To produce an excellent output, it’s not enough for graphic designers to be creative and passionate about their work. They also need to be organized and systematic with their creative process. In this article we discuss How to Create a Graphic Design Workflow.
A proper graphic design workflow ensures your output meets client expectations and targets the intended audience. It also helps make your workflow more streamlined. That helps minimize the back-and-forths that can lead you to miss client deadlines.
Here are six steps to help you create a great graphic design workflow.
Table of Contents
1. Perform Market Research
There’s no universal design that appeals to all audiences. There’s only specific imagery that resonates with a specific group of people. So, it’s good to understand your client’s target market before proceeding with a project.
If your client’s business does not have a target audience yet, it may help to brainstorm with them. That will help you visualize who you’ll be creating the design for.
Let’s say your client is in a fitness niche. In that case, you may look at other fitness website designs, for example. You may also look at different fitness industry design trends. In Planet Fitness’ case, they use diagonal typography to make their copy feel more dynamic.
Understand the audience’s lifestyle, too, so you can incorporate the imagery they’re familiar with. For example, for the fitness industry, that can include treadmills, protein shakes, and face towels.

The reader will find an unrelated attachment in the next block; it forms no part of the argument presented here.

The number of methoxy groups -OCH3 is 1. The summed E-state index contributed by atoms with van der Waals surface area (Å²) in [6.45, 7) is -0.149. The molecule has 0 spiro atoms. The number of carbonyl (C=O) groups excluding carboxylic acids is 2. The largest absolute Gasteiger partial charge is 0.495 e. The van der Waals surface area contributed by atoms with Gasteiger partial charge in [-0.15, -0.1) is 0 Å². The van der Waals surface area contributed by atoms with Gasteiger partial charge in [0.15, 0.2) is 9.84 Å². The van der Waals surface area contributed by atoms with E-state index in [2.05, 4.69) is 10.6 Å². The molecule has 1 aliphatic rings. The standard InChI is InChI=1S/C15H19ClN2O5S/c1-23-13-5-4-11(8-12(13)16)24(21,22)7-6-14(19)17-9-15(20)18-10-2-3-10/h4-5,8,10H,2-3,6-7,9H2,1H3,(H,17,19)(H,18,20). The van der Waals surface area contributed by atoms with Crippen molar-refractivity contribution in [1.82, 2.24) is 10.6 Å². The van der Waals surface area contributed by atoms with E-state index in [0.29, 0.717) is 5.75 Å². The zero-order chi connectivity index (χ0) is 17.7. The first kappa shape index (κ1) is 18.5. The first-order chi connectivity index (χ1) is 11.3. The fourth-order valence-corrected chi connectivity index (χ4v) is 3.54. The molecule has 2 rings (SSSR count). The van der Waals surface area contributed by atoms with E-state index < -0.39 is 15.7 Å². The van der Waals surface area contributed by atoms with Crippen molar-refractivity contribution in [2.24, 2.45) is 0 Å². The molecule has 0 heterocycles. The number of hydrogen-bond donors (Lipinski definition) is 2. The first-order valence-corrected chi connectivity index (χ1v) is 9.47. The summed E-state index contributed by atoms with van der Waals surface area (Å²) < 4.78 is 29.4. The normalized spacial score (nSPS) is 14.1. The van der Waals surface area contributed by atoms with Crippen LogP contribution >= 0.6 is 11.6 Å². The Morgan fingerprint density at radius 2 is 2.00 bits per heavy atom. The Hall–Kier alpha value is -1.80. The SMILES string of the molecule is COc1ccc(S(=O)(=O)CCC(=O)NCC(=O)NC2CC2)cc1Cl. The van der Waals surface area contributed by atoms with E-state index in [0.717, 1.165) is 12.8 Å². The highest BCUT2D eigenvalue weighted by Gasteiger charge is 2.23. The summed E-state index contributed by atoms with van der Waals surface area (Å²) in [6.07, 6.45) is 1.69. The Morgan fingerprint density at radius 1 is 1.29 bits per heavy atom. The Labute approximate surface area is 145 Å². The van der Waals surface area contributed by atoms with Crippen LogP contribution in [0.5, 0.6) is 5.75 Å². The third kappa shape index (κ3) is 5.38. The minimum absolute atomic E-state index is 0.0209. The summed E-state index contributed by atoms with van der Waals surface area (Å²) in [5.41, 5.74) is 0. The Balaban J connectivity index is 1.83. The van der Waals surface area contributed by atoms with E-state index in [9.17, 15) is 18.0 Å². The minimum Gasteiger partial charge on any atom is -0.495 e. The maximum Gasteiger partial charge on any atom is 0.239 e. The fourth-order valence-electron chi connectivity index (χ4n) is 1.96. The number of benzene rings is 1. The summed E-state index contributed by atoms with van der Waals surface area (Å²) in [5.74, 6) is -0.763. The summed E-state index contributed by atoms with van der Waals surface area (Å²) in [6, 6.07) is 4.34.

If your client is already an established company, they may already have a well-defined audience. In that case, assess their current branding.
The reason here is simple: You want your output to be consistent with your client company’s branding. It’s because you can only appeal to that brand’s audience by sticking to that same branding.
So, suppose your clients are asking for a website wireframe. Look at their social media and storefronts. You can even them ask about their required font, colors, and other visual elements in their marketing collateral. After all, these are more likely already specified in their eCommerce, B2C or SaaS marketing plan, whichever applies.
Market research is a critical aspect of the creative process. Always bear this in mind when you’re starting a project.
2. Check the Brief
The creative brief is the basis of the design output. It contains essential guidelines you should follow when creating the design.
The brief allows you to stick to specific guidelines. It fast-tracks a graphic designer’s process and directs the output in the desired direction.